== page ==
The U.S. House of Representatives on Wednesday voted 233-181 for a bill, the Enforce the Law Act, that will permit the Congress to file civil complaints in federal court against any of President Barack Obama's departments or agencies that refuse or neglect to enforce the laws passed by any Congress and signed by any president, according to House Judiciary Committee Chairman Bob Goodlatte, R-Va.
The bill had been pushed by House Republicans who claimed the Obama administration cherry-picks what laws to enforce and what laws to ignore or even alter as in the case of the president's signature law, the Affordable Care Act of 2010 a/k/a Obamacare, and laws pertaining to immigration enforcement, according to an Examiner news story.
Besides the unanimous Republican votes, a number of Democrats also voted for the law to pass, including two congressmen from Texas, Reps. Henry Cuellar and Pete Gallego.
The bill is a result of the anger of lawmakers over President Obama's use of executive discretion and actions, which many legal scholars have said is unconstitutional.
Republicans have been loudly critical of President Obama's decisions regarding deportation of illegal aliens, arbitrarily charging welfare regulations and having the Attorney General "harass" states' governments over voter identification laws or curtail enforcement of marijuana laws in states that have legalized or decriminalized its use.
Although Democrats continue to minimize the passage of yet another bill that will be shelved in the Senate since it remains in Democratic Party hands, Republicans are informing voters that if and when they take control of the Senate, they will be able to move forward in their desire to curb what's been called "the imperial presidency" of Barack Obama.
During his testimony before the Judiciary Committee, legal scholar Jonathan Turley -- who admitted voting for Obama -- said:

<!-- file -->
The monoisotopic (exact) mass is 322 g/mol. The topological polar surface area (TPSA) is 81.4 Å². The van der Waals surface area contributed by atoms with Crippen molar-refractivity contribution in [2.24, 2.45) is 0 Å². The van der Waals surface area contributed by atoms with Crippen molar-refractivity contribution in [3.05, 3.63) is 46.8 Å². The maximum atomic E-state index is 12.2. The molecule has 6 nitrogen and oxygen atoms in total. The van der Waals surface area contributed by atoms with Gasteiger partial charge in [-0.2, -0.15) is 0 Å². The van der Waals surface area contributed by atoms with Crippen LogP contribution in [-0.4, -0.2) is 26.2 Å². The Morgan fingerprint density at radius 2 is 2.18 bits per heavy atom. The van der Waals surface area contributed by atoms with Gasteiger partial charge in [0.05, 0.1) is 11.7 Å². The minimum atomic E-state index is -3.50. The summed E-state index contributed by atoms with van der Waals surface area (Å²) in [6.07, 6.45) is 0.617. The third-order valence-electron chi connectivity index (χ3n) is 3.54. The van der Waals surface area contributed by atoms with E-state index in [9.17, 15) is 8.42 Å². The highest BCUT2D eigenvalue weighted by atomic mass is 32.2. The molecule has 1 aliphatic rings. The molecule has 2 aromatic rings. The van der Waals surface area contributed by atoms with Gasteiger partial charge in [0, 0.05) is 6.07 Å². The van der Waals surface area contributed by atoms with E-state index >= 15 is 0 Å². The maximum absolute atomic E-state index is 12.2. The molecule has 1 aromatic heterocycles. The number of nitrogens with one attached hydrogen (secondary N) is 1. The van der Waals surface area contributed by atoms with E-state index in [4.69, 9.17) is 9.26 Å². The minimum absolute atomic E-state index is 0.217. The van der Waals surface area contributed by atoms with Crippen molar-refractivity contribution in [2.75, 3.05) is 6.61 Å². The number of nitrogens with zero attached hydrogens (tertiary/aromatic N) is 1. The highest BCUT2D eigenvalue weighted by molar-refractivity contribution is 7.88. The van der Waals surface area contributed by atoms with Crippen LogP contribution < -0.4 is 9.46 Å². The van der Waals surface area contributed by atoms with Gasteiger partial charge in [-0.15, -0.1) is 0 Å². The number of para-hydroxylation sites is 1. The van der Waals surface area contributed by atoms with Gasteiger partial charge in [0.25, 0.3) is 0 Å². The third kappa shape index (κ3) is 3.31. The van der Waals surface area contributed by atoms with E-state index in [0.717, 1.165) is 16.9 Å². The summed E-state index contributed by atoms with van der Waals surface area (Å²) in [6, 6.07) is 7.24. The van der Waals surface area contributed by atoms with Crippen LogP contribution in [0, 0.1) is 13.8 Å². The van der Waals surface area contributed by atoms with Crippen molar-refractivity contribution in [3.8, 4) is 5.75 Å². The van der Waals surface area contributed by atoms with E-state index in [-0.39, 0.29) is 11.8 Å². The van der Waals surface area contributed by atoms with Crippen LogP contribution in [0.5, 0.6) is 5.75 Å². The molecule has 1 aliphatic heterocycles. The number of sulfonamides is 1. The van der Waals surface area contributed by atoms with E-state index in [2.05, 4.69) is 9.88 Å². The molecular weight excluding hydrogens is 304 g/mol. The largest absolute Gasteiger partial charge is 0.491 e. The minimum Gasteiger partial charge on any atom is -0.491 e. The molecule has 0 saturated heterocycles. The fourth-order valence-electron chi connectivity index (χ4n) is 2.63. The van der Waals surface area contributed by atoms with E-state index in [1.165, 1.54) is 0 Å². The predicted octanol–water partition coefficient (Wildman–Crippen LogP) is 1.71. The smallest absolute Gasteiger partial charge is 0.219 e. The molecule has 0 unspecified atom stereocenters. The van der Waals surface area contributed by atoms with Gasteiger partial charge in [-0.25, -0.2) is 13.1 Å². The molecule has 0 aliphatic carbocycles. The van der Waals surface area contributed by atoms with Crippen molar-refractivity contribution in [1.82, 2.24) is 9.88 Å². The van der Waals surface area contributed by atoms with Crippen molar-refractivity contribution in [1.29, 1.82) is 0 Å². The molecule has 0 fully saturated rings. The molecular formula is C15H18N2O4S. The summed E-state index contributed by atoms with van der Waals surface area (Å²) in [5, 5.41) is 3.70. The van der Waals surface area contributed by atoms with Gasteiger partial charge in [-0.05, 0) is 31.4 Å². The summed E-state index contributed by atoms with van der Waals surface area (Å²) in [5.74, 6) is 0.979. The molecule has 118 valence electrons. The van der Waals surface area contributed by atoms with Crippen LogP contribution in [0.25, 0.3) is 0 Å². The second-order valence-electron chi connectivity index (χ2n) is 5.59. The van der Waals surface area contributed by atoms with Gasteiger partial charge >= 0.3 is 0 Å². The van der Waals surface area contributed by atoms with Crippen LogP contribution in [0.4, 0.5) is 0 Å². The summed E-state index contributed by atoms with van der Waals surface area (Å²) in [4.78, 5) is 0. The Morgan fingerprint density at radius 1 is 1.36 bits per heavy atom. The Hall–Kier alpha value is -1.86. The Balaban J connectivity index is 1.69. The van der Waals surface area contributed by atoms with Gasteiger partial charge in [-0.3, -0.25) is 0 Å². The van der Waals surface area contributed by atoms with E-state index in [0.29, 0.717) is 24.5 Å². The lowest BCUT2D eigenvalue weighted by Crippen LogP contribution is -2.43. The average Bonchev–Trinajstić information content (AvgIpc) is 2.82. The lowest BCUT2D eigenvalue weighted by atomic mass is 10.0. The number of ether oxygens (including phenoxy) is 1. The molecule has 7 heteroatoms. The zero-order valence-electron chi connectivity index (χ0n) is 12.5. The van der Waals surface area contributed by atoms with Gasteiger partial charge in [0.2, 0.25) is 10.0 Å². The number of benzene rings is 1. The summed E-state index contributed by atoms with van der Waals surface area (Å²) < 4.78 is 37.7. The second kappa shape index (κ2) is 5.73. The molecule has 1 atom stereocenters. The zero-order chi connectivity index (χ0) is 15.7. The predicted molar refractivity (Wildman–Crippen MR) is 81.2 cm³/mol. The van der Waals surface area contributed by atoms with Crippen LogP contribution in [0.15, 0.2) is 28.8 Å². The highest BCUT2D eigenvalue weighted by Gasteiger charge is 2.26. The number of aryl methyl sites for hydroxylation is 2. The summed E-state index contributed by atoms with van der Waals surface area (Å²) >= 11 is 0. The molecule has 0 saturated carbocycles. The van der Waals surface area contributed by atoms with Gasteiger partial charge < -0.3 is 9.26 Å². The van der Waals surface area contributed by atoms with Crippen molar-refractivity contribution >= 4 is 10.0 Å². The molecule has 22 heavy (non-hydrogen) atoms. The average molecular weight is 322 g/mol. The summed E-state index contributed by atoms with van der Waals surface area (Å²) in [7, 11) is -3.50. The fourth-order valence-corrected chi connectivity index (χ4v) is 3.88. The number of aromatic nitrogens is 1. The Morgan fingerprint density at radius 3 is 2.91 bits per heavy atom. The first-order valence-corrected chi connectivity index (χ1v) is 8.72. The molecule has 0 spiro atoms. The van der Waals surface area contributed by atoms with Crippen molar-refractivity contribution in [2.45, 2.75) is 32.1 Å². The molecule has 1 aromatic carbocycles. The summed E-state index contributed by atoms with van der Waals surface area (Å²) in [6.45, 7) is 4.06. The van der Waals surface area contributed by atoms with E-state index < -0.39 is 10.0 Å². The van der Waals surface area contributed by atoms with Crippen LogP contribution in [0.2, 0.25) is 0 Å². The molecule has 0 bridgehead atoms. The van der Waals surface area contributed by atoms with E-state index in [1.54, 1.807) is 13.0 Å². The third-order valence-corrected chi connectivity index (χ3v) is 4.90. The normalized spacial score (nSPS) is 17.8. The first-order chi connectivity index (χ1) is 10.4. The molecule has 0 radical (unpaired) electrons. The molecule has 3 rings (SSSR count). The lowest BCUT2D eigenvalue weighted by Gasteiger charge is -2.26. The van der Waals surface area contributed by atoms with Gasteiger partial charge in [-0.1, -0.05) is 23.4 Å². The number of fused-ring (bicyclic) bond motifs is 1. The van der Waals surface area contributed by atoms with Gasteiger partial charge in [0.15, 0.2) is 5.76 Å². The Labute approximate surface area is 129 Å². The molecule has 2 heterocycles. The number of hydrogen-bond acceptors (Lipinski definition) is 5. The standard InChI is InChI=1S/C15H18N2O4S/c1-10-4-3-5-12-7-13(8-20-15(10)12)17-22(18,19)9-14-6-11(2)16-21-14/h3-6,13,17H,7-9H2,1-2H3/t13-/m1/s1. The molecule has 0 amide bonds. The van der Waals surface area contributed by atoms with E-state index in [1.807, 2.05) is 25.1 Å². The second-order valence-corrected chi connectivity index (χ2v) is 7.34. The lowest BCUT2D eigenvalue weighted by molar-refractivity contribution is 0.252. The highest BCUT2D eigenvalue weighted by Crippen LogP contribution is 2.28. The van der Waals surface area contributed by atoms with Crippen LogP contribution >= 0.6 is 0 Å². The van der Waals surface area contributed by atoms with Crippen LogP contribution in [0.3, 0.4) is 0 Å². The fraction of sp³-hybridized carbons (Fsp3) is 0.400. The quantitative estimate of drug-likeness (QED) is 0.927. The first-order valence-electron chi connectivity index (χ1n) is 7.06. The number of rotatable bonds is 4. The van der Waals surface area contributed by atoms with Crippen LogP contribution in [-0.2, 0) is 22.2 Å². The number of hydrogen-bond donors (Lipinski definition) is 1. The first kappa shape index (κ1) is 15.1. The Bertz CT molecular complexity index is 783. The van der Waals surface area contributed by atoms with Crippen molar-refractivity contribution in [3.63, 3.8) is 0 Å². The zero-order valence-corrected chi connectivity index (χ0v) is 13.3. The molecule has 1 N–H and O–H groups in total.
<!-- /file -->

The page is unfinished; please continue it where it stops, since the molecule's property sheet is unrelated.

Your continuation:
“The problem with what the President is doing is that he’s not simply posing a danger to the constitutional system. He’s becoming the very danger the Constitution was designed to avoid. That is the concentration of power in a single branch.”
"Throughout the Obama presidency, we have seen a pattern — President Obama circumvents Congress when he doesn't get his way.But the Constitution does not confer upon the president the executive authority to disregard the separation of powers and rewrite acts of Congress based on his policy preferences," said Rep. Goodlatte.
In the past, Goodlatte said:
“Our Constitution is clear: Congress writes our laws and the President enforces them. But for the past five years, President Obama repeatedly has waived, amended, or ignored our laws by issuing executive decrees from the Oval Office rather than working with Americans’ representatives in Congress. For example, we’ve witnessed President Obama systematically dismantle our immigration laws and rewrite his signature healthcare law even though he doesn’t have the authority to do so. This pattern of executive overreach undermines the rule of law and threatens the individual liberty that our system of separated powers is designed to protect."